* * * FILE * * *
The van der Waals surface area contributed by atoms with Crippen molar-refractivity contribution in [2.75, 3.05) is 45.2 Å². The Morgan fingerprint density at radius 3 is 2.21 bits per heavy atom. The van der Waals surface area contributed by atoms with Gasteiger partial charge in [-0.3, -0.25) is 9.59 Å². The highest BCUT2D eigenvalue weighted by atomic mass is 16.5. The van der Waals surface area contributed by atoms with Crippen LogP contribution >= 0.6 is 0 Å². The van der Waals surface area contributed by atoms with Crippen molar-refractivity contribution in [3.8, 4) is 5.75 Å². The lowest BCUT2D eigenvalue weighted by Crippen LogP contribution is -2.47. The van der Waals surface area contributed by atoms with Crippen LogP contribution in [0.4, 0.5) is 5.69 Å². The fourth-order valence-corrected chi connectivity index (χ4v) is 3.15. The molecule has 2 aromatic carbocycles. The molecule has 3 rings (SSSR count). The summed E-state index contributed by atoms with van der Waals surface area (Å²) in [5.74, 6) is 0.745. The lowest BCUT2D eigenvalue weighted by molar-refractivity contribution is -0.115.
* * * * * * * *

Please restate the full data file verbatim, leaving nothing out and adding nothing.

The van der Waals surface area contributed by atoms with Crippen molar-refractivity contribution in [2.75, 3.05) is 45.2 Å². The Morgan fingerprint density at radius 3 is 2.21 bits per heavy atom. The van der Waals surface area contributed by atoms with Gasteiger partial charge in [-0.3, -0.25) is 9.59 Å². The highest BCUT2D eigenvalue weighted by atomic mass is 16.5. The van der Waals surface area contributed by atoms with Crippen LogP contribution >= 0.6 is 0 Å². The van der Waals surface area contributed by atoms with Crippen molar-refractivity contribution in [3.8, 4) is 5.75 Å². The lowest BCUT2D eigenvalue weighted by Crippen LogP contribution is -2.47. The van der Waals surface area contributed by atoms with Crippen LogP contribution in [0.4, 0.5) is 5.69 Å². The fourth-order valence-corrected chi connectivity index (χ4v) is 3.15. The molecule has 2 aromatic carbocycles. The molecule has 3 rings (SSSR count). The summed E-state index contributed by atoms with van der Waals surface area (Å²) in [5.74, 6) is 0.745. The lowest BCUT2D eigenvalue weighted by molar-refractivity contribution is -0.115.